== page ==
Southern Utah University seeks exemption
Immediate Application of Airman Certification Standards
New Part 147 allows focus to specific Industry Needs
Recently noted here, US Senators Orrin Hatch (R-UT), Maria Cantwell (D-WA), James Inhofe (R-OK), and Richard Blumenthal (D-CT) have introduced a bill (S. 2792). This bill was proposed at the behest of the industry(20 associations, spearheaded by the Aviation Technician Education Council) and the goal is to improve training programs at aviation maintenance technician schools by mandating that the Federal Aviation Administration (FAA) issue a revised 14 CFR Part 147, by updating the standards and curricula for AMT training schools.
Southern Utah University, Department of Aviation Sciences, a member of ATEC, did not wait for Congress or the FAA to act. Brilliantly, SUU submitted a petition for exemption from the aforementioned Part 147 and substitute temporarily, while the NPRM process slowly grinds, the ARAC developed new program.
The petition can be viewed by this link and here is one quote
“Aviation maintenance technician schools with curriculums that emulate
industry realities and adequately prepare students for much needed
positions will be better equipped to attract students to careers in aircraft
maintenance, create job growth, and enhance an industry that already
greatly benefits the public.”
The SUU proposed and ATEC endorsed curriculum is based on the new Airman Certification Standards (ACS). ACS is based on the work of industry, educators and government officials. The framework covers the knowledge and skills required of today’s A&P mechanic.
SUU Aviation Director of Maintenance Jared Britt made comments which reflect the FAA’s current collaboration, cooperation and individuation. The new SMS approach and the philosophy behind the new Part 23 avoid the “one size fits all” of the old FARs’ structure. He explained, ““The ACS removes antiquated subject areas and adds new elements we believe are important…While our peers in Alaska may need mechanics well-versed on dope and fabric, we will better serve our students in Utah if we use that time to focus on troubleshooting, human factors, avionics or rotorcraft.”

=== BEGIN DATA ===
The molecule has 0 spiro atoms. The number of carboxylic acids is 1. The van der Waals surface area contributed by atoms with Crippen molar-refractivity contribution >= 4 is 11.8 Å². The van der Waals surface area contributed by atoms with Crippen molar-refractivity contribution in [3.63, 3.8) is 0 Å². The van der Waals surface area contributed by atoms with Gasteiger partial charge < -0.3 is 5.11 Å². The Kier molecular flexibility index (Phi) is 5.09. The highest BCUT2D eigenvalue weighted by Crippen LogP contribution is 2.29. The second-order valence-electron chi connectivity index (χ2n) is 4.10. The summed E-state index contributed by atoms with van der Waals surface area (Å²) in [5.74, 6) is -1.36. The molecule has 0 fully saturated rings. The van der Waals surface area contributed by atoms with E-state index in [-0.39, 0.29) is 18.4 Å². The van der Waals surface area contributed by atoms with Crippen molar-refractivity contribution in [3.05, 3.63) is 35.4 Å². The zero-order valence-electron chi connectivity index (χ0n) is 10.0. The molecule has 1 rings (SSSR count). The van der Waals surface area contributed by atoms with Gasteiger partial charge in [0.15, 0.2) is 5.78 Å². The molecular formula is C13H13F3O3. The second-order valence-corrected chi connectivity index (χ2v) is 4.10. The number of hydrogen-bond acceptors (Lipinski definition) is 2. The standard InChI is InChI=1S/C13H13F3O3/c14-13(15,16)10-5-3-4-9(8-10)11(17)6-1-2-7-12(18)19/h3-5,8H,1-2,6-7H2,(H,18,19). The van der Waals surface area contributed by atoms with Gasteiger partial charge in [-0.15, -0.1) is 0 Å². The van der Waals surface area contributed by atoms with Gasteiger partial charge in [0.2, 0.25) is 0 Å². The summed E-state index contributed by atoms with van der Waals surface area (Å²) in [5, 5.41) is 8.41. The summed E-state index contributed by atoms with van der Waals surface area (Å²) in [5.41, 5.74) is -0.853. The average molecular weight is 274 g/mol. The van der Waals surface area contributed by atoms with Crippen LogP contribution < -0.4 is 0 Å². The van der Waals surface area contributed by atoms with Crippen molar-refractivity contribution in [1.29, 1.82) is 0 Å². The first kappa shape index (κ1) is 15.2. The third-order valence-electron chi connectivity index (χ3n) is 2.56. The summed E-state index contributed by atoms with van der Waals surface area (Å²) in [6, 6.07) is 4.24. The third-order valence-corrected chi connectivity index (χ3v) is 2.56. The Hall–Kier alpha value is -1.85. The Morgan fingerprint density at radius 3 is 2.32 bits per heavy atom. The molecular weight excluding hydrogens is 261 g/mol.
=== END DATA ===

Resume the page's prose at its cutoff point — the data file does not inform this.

By focusing the course of study on the skill sets required for the position, the education reduces irrelevant materials and thus produces a qualified graduate more quickly and better trained. The antiquated Part 147 curriculum consumed teaching time and superfluous investment in expensive teaching equipment. The SUU exemption, if granted, and the ACS Part 147, will increase the graduation of highly qualified mechanics in less time and at lower costs.
ATEC voiced its support for “any innovative solution that will enable AMTS to provide quality programs, despite static curriculum requirements that do not reflect the needs of today’s employers.” Such substantive support should help the FAA and may help expedite the process.
Further, the fact that SUU is an ongoing program with a large alumni population from their aviation program should provide the FAA with an objective basis for judging their existing educational competence, thus minimizing the risk of poor quality. The FAA should notice that SUU has an ab initio pilot training with SkyWest.
In a perfect regulatory world, the criteria and curriculum requested by SUU would be available to all, now. The brilliance of the exemption request is not only will it expedite these improvements at SUU, but its goal, testing the concepts in a real world situation is exactly why Congress granted the FAA the power to make such temporary changes (there’s case law on point).
Go SUU Thunderbirds
This more focused ACS regimen should stimulate aviation companies to collaborate with their local community colleges to graduate much needed, well-trained AMTs for their good paying jobs.
P.S. SUU sent a team to the Aviation Maintenance Competition:
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